How Exoskeletons Impact the Workplace

The very first exoskeleton was produced in 1965 for military use. Since that time, exoskeletons have become more and more popular in the manufacturing world, supporting employees and improving the quality of their work.

Exoskeletons are, quite simply, personal assistive technologies that are designed to affect the body mechanically, reducing the load of physical work like heavy lifting, while lessening the risk of musculoskeletal disorders. Ergonomic workplace layout and design are not always possible, for example: temporary workplaces, which is where exoskeletons can help compensate.

But like all new technology, exoskeletons create the need for standards and regulations. Redistributing stress to other parts of the body can impact a workers’ health, comfort and safety. Human-centered equipment design makes exoskeletons useful and accepted in an ever-widening array of industries.

A Growing Trend

In 2018, more than 7,000 exoskeleton units were sold in manufacturing, but the potential market need is much more — at 60,000 units for all types of exoskeletons, backed by an estimated growth rate of more than 50 percent between 2019 and 2024, says Industry Today. This trend will likely grow even beyond that, due to the increasing average age of the population in industrialized countries.

While much of the work in factories has become automated, human input is still critical, and continues to form the foundation of many operations, including repetitive, value-added, precise tasks. When you consider the average worker lifts his or her arm 4,600 times a day, almost a million times a year, to perform tasks, the need for exoskeletons becomes clear.

Exoskeletons are essentially wearable robotic technologies that support workers in their jobs, providing postural support that can follow the movements of the arms without misalignment or resistance. This, in turn, can generate a 30 percent reduction in stress on the shoulder muscles. Exoskeletons can support employees in a variety of sectors, including construction, agriculture, services and automotive. 

The benefits are many: 

  • Improved workplace comfort
  • Reduced muscle fatigue
  • Improved quality of work
  • Increased productivity
  • Fewer injuries and sick days

Injury Reduction

Let’s take a look at how robotic exoskeletons, AKA exosuits, help construction workers. These light metal and graphite frames basically mimic the human skeleton. When these workers wear exoskeletons, the objects they are lifting seem lighter – in fact, nearly weightless. Exosuits can be passive, with no motors or batteries, or active, which do contain these elements to aid in lifting.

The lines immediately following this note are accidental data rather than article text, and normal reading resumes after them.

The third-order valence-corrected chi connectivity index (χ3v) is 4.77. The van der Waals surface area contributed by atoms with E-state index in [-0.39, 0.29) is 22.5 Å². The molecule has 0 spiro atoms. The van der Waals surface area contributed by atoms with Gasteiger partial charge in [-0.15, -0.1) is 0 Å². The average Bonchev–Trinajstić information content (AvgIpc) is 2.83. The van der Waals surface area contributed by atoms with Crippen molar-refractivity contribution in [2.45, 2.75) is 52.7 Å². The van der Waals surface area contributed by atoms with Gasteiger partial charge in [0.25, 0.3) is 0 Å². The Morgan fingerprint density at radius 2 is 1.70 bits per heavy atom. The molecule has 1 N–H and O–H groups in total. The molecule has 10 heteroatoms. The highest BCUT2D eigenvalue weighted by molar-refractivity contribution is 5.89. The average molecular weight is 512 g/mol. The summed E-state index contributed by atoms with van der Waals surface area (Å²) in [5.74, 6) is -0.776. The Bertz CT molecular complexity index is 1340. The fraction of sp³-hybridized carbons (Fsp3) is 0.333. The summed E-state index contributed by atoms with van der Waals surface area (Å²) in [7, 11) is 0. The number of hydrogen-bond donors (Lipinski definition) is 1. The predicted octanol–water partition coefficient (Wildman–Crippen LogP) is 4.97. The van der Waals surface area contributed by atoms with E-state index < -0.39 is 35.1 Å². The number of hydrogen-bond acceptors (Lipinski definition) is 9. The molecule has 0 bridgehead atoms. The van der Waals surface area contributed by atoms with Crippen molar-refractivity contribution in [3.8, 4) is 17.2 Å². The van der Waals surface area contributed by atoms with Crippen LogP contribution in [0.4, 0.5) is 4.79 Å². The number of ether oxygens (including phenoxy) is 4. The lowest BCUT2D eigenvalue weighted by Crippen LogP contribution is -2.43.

The use of exoskeletons can reduce worker injury. Ford Motor Company, for example, adopted exoskeletons for its workforce in 2011. Since then, they have seen an 83 percent decrease in the amount of injuries reported in units that used the exoskeleton.

Ergonomics experts point out that when injuries occur, they most often impact the shoulder, which consequently suffer the highest number of injuries. On top of that, they take the longest to heal and return to full function. Shoulder surgeries are one of the most expensive orthopedic operations.

Not only do workplace injuries affect the health of employees as well as the company’s bottom line, when fewer workers are injured on the job, there is not as much need for hiring and training people who can replace those who are recuperating.

Best part is, companies can work with manufacturers to design exoskeletons that encompass features addressing their precise needs.

Where Ekso Bionics Fits In

Here at Ekso Bionics, our exoskeletons are designed to solve three main problems in the workplace. It all starts with worker fatigue, and trickles down from there. 

  • Fatigue 
  • Injury (caused by fatigue — usually shoulder, sprains, etc.)
  • Productivity (hindered by fatigue)

As you can see, fatigue is the main issue here, affecting many other challenges within the workplace. Threatening the output your company can achieve and predicated by frequent injury, fatigue must be addressed first and foremost. That’s where our exoskeletons come in.

Contact Ekso Bionics

To learn more about how exoskeleton suits from Ekso Bionics can impact your workplace for the better, contact us at 510-984-1761 or request a free demo online. 

How to Utilize Exoskeleton Robots for Industrial Applications

Exoskeletons offer a creative way to fuse robotics and humans in ways that are designed to assist the manufacturing process while at the same time protect the human body from excessive strain and fatigue. 

From industrial laundromats to factory conveyors belts, industrial exoskeletons can help workers in any field that requires working with their arms above their heads for long periods of time. What are these exoskeletons, exactly? Quite simply, they are personal assistive technologies that are designed to affect the body mechanically, reducing the load of physical work like heavy lifting, while lessening the risk of musculoskeletal disorders.

Industrial exoskeletons are those that are used for industrial applications. Industrial manufacturing tasks involve workers who move heavy items around manually in very uncomfortable ways. This can introduce long-term health risks as well as reduced output, low productivity and poor performance. Current solutions to assist with heavy lifting tasks include the use of forklifts and powered cranes that hang from the ceiling of a factory or warehouse.

Enter the human-centered exoskeleton: these are robotic suits designed to enhance normal human strength to solve many problems that come with heavy lifting, fatigue management, and physical health management. 

What Industrial Exoskeletons Do

Exoskeletons are wearable robotic suits that can benefit the entire body or just one part of the body such as the shoulders. They are designed to augment a person’s normal strength capabilities, amplifying the normal force or restoring the normal behavior and strength of the joints. Whereas prosthetics are replacements to a dysfunctional, injured or missing body part, exoskeletons are added wearable devices.